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|Title:||Online characterization of regulated and unregulated gaseous and particulate exhaust emission from two-stroke mopeds: A chemometric approach|
|Authors:||CLAIROTTE MICHAEL; ADAM Thomas W.; CHIRICO Roberto; GIECHASKIEL Barouch; MANFREDI Urbano; ELSASSER M.; SKLORZ M.; DECARLO Peter; HERINGA M.f.; ZIMMERMANN R.; MARTINI Giorgio; KRASENBRINK Alois; VICET Aurore; TOURNIÉ Eric; PREVOT Andre S. H.; ASTORGA-LLORENS Maria|
|Citation:||ANALYTICA CHIMICA ACTA vol. 717 p. 28-38|
|Publisher:||ELSEVIER SCIENCE BV|
|Type:||Articles in periodicals and books|
|Abstract:||Two-stroke mopeds are a popular and convenient mean of transport in particular in the highly populated cities but due to their engine technology, these vehicles can emit potentially toxic gaseous and aerosol pollutants. The legislative measurements of moped emissions are based on offline methods; however, the online characterization of gas and particulate phases presents a great interest to understand aerosol formation mechanism and to adapt the future emission standard. The purpose of this work was to study the emissions of two mopeds belonging to different European emission standards (EURO1 and EURO2). A sophisticated set of online analyzers was applied to monitor simultaneously the gas and particulate phase on a real time basis. The gaseous emission was analyzed with a Fourier transform infrared spectrometer (FTIR; Nitrogen species) and a resonance-enhanced multiphoton ionization time-of-flight mass spectrometer (REMPI-ToF-MS; polycyclic aromatic hydrocarbons : PAH), whereas the particulate phase was chemically characterized by a high-resolution time-of-flight aerosol mass spectrometer (HR-ToF-AMS; organic, nitrate and chloride aerosol) and a multiangle absorption photometer (MAAP; black carbon). The physical characterization of the aerosol was carried out with a condensation particle counter (CPC; particle number) and a Fast Mobility Particule Sizer (FMPS; size distribution). In order to extract underlying correlation between gas and solid emissions, a Principal Component Analysis was applied on the comprehensive online dataset. Multivariate analysis highlighted the considerable effect of the temperature on the particles and heavy PAH emission. The results showed that the after-treatment used to comply with the latest EURO2 emission standard may be responsible of the production of much more harmful unregulated aerosol compared to the EURO1 moped emission.|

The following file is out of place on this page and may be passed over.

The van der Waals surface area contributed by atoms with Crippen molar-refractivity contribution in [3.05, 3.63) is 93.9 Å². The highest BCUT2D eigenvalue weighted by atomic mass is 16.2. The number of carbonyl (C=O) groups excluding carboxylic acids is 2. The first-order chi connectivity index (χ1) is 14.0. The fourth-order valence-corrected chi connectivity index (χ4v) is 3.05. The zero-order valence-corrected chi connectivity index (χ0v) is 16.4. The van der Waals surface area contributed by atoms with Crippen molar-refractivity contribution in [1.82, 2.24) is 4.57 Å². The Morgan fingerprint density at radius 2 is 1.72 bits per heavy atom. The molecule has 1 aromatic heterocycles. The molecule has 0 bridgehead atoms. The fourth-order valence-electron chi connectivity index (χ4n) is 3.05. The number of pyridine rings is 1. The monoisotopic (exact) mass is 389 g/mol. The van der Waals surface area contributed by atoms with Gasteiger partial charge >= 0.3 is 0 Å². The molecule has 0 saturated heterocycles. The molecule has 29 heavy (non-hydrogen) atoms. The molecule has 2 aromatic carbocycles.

|JRC Institute:||Institute for Energy and Transport|
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